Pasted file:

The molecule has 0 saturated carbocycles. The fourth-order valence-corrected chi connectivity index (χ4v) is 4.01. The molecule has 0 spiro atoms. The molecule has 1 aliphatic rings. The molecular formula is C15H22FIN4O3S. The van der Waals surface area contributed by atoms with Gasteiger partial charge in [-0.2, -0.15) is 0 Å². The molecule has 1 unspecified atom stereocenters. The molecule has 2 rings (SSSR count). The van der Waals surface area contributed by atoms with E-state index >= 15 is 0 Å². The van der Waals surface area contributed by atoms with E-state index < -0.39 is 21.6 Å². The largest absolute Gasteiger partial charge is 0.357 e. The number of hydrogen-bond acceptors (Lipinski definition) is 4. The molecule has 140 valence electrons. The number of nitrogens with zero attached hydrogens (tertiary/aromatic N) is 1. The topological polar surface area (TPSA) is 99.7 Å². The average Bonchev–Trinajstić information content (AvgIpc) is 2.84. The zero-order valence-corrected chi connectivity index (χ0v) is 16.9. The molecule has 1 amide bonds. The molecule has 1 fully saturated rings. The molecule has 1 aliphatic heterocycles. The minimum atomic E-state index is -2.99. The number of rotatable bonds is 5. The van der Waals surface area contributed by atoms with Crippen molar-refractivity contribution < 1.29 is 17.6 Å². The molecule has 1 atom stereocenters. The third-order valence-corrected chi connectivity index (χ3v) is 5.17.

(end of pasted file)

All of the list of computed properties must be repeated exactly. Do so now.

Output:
The molecule has 0 saturated carbocycles. The fourth-order valence-corrected chi connectivity index (χ4v) is 4.01. The molecule has 0 spiro atoms. The molecule has 1 aliphatic rings. The molecular formula is C15H22FIN4O3S. The van der Waals surface area contributed by atoms with Gasteiger partial charge in [-0.2, -0.15) is 0 Å². The molecule has 1 unspecified atom stereocenters. The molecule has 2 rings (SSSR count). The van der Waals surface area contributed by atoms with E-state index >= 15 is 0 Å². The van der Waals surface area contributed by atoms with E-state index < -0.39 is 21.6 Å². The largest absolute Gasteiger partial charge is 0.357 e. The number of hydrogen-bond acceptors (Lipinski definition) is 4. The molecule has 140 valence electrons. The number of nitrogens with zero attached hydrogens (tertiary/aromatic N) is 1. The topological polar surface area (TPSA) is 99.7 Å². The average Bonchev–Trinajstić information content (AvgIpc) is 2.84. The zero-order valence-corrected chi connectivity index (χ0v) is 16.9. The molecule has 1 amide bonds. The molecule has 1 fully saturated rings. The molecule has 1 aliphatic heterocycles. The minimum atomic E-state index is -2.99. The number of rotatable bonds is 5. The van der Waals surface area contributed by atoms with Crippen molar-refractivity contribution < 1.29 is 17.6 Å². The molecule has 1 atom stereocenters. The third-order valence-corrected chi connectivity index (χ3v) is 5.17.